Study findings suggest that the Niger Delta society is caught in a confluence of poverty, migration, and sexual risk which defines the context of vulnerability to HIV/AIDS in the region. The separation of city-bound workers from spouses and extended family can lead to emotional and social loneliness which in turn triggers behaviors such as multiple sexual partnerships and unprotected sex with commercial sex workers, exposing them to the risk of STIs, including HIV/AIDS (Twenge et al., 2002).
How can poverty, social alienation, and risky sexual practices be remedied in the context of the Niger Delta? We argue that these issues can be addressed by a partnership of government, the private sector, and community-based institutions. Gray (2003, pp. 262–263), however, warns that “innovative local projects [by individual organizations] are a modest contribution and have limitations in addressing the overall impact” of poverty. Programs need to be enacted and implemented as initiatives supported by a coalition of public and private community-based organizations. Accordingly, the recent HIV/AIDS initiative in Bonny Island by a coalition of oil companies in the Niger Delta (Macilwain, 2007) may have a local impact but overall be insufficient and inefficacious unless it is implemented within the context of grassroots participation, a broader partnership with other sectors, and a plan for project sustainability.
We recommend that HIV prevention initiatives in the region aim to increase the social capital enjoyed by individuals who migrate from rural villages to urban centers in search of city-based jobs. Migrants and commercial sex workers and other citizens who live in urban areas need to be encouraged to participate in organizations, interventions, and activities that may provide them with practical, realistic, and positive knowledge and skills for protecting themselves against HIV infection (Cattell, 2001; Holtgrave & Crosby, 2003). Research has shown that social capital moderates the relationship between poverty and health; the more social capital, the better the public health indicators (Cattell, 2001; Holtgrave & Crosby, 2003; Poundstone et al., 2004; Room, 1999). Increased social capital can provide socially alienated migrant workers and sex workers with social networks for gaining information, skills, and support to help them reduce or eliminate their sexual risks. People who live in the rural areas could benefit from a reconstruction and strengthening of the traditional social structure involving the lineage, village, and clan systems to provide more stable grassroots units of health education and prevention interventions.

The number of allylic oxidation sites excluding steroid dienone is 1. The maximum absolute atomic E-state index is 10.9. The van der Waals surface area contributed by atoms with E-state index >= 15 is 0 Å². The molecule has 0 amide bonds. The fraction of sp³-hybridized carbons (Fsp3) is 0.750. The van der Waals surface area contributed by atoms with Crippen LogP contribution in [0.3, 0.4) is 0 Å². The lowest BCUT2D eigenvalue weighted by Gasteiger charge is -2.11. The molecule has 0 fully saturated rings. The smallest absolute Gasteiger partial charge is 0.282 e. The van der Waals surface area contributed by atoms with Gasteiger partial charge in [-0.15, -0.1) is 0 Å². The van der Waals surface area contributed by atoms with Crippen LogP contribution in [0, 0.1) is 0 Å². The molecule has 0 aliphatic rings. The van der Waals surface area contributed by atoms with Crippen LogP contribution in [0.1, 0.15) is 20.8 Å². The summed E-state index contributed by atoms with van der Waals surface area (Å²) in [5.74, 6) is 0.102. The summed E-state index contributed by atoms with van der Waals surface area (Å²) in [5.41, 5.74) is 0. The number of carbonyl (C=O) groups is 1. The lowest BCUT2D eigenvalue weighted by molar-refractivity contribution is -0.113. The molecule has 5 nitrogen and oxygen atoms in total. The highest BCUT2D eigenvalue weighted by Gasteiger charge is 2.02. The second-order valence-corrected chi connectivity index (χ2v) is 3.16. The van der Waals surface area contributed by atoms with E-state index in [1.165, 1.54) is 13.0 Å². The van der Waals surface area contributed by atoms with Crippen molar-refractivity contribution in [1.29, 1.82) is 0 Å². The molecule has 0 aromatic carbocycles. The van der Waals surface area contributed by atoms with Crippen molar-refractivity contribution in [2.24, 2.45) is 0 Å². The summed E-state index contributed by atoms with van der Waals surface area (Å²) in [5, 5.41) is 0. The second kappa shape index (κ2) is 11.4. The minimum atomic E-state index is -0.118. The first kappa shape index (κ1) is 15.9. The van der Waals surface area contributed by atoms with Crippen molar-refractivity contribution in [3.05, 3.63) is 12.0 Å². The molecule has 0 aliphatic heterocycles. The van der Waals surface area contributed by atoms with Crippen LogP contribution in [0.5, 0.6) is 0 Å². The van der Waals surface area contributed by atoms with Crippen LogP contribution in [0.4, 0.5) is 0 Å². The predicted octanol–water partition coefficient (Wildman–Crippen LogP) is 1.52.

We argue that the current efforts by the Nigerian government to implement HIV/AIDS prevention and treatment can boost the social capital in the region if these efforts are community-based and participatory. The national, state, and local agencies for the control of AIDS, as well as the Niger Delta Development Commission, need to be genuine grassroots channels which can be adopted, redefined, and managed by members of the community, with technical support from government. This approach can increase the reach of these bodies and ensure easier community identification, accessibility, and acceptability.
Although most of these experts were either Nigeria-focused scholars or citizens of Nigeria in the Diaspora, the fact that the experts in our Delphi study were physically removed from Nigerian society might have increased objectivity. Moreover, the findings from this study have been corroborated by recent empirical studies conducted in the region.
More research is needed for understanding the reasons why women and men engage in risky sex in this region. Research can also clarify whether or how significantly poverty, migration and sex work affect HIV transmission. Findings from such studies could provide evidence-based information for creating effective preventive interventions to empower vulnerable people in Nigeria’s Niger Delta to protect themselves against HIV/AIDS.
IA Udoh, Postdoctoral Research Fellow, HIV Center for Clinical and Behavioral Studies, Columbia University, Unit 15, New York, NY 10032, USA.
JE Mantell, Senior Research Scientist, HIV Center for Clinical and Behavioral Studies, Columbia University, Unit 15, New York, NY 10032, USA.
T Sandfort, Senior Research Scientist, HIV Center for Clinical and Behavioral Studies, Columbia University, Unit 15, New York, NY 10032, USA.
MA Eighmy, School of Education, North Dakota State University, Fargo, ND, 58108, USA.